Posttraumatic Syringomyelia Clinical Presentation
- Author: Lance L Goetz, MD; Chief Editor: Stephen Kishner, MD, MHA more...
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- Pain is the most commonly reported symptom. Pain may be localized or diffuse and commonly is reported as a dull ache or a burning or stabbing sensation.
- Other symptoms include increased weakness, numbness, increased spasticity, and hyperhidrosis (increased sweating).
- Symptoms often are aggravated by postural change or the effects of the Valsalva maneuver.
- Decreased reflex micturition, progressive orthostasis, autonomic dysreflexia, and relatively painless joint deformity or swelling (Charcot joint) also may be reported. Syringomyelia is the most common cause of Charcot joint in the upper extremity.
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- Spasticity often is increased compared to findings noted in prior examinations. Deep tendon reflex changes (either increased or decreased) may be noted compared with findings from prior examinations.
- Ascending sensory level and sensory dissociation (selective loss of pain and temperature sensation) are very sensitive indicators for detecting progressive PTS. Numbness may involve the face if the syrinx has ascended into the brainstem. (See image below.)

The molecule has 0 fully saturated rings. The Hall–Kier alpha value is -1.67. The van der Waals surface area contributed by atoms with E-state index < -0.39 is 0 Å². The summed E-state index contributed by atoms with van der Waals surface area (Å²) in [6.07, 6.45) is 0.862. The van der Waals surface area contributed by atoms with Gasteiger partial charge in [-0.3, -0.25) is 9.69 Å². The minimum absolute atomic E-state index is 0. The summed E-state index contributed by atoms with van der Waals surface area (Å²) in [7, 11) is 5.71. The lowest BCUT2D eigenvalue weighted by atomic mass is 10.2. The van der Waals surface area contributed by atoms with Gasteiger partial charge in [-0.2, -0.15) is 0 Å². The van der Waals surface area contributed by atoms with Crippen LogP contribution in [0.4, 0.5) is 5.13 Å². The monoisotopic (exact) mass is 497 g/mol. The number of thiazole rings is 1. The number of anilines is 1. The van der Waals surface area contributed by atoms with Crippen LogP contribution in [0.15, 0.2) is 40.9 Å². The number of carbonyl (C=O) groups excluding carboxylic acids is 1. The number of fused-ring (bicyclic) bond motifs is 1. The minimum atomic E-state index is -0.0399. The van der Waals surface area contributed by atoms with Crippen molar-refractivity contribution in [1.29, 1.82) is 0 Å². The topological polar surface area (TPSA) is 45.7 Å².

- Progressive weakness and wasting can occur but may be a late finding.
- Other signs may include a complete or partial Horner syndrome or other evidence of dysautonomia (eg, labile blood pressure, hyperhidrosis).
- Signs may be unilateral because ascension of syrinxes often occurs unilaterally.
Traumatic SCI with tethering of the spinal cord to the dura results in impaired CSF circulation. Incomplete spinal canal decompression may predispose the person to tethering and CSF obstruction. These factors are thought to cause syrinx development.
Research supports the concept that chronic mechanical stress to the spinal cord increases the risk for development of syringomyelia. Spinal instrumentation without decompression is also associated with earlier onset of syringomyelia.
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